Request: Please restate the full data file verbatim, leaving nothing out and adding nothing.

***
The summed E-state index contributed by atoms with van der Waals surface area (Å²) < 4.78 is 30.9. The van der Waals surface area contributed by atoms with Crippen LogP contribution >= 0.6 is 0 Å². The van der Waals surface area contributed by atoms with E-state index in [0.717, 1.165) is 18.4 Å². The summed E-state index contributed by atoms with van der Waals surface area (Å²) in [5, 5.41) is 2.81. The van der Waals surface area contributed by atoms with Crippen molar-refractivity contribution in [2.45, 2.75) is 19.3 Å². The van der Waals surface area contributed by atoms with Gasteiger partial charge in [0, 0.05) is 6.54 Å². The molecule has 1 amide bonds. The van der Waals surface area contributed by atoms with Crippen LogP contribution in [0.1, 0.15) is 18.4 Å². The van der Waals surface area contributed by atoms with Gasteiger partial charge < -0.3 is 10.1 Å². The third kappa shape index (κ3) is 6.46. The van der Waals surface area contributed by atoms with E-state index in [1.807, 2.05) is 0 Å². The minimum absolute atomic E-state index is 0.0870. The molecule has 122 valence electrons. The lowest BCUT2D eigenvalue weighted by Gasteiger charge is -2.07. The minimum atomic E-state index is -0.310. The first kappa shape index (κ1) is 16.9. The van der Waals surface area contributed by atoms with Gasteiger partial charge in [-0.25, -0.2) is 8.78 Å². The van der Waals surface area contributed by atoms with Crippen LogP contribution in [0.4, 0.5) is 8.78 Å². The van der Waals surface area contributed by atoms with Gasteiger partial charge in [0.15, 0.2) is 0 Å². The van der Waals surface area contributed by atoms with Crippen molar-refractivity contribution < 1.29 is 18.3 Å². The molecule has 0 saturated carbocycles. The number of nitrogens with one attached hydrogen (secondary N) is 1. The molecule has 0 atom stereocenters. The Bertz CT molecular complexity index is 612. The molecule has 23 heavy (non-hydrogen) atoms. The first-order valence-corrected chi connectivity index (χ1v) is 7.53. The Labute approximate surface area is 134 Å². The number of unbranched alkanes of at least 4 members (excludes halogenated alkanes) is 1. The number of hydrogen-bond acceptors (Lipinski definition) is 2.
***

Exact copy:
The summed E-state index contributed by atoms with van der Waals surface area (Å²) < 4.78 is 30.9. The van der Waals surface area contributed by atoms with Crippen LogP contribution >= 0.6 is 0 Å². The van der Waals surface area contributed by atoms with E-state index in [0.717, 1.165) is 18.4 Å². The summed E-state index contributed by atoms with van der Waals surface area (Å²) in [5, 5.41) is 2.81. The van der Waals surface area contributed by atoms with Crippen molar-refractivity contribution in [2.45, 2.75) is 19.3 Å². The van der Waals surface area contributed by atoms with Gasteiger partial charge in [0, 0.05) is 6.54 Å². The molecule has 1 amide bonds. The van der Waals surface area contributed by atoms with Crippen LogP contribution in [0.1, 0.15) is 18.4 Å². The van der Waals surface area contributed by atoms with Gasteiger partial charge < -0.3 is 10.1 Å². The third kappa shape index (κ3) is 6.46. The van der Waals surface area contributed by atoms with E-state index in [1.807, 2.05) is 0 Å². The minimum absolute atomic E-state index is 0.0870. The molecule has 122 valence electrons. The lowest BCUT2D eigenvalue weighted by Gasteiger charge is -2.07. The minimum atomic E-state index is -0.310. The first kappa shape index (κ1) is 16.9. The van der Waals surface area contributed by atoms with Gasteiger partial charge in [-0.25, -0.2) is 8.78 Å². The van der Waals surface area contributed by atoms with Crippen LogP contribution in [0.4, 0.5) is 8.78 Å². The van der Waals surface area contributed by atoms with Gasteiger partial charge in [0.15, 0.2) is 0 Å². The van der Waals surface area contributed by atoms with Crippen molar-refractivity contribution < 1.29 is 18.3 Å². The molecule has 0 saturated carbocycles. The number of nitrogens with one attached hydrogen (secondary N) is 1. The molecule has 0 atom stereocenters. The Bertz CT molecular complexity index is 612. The molecule has 23 heavy (non-hydrogen) atoms. The first-order valence-corrected chi connectivity index (χ1v) is 7.53. The Labute approximate surface area is 134 Å². The number of unbranched alkanes of at least 4 members (excludes halogenated alkanes) is 1. The number of hydrogen-bond acceptors (Lipinski definition) is 2.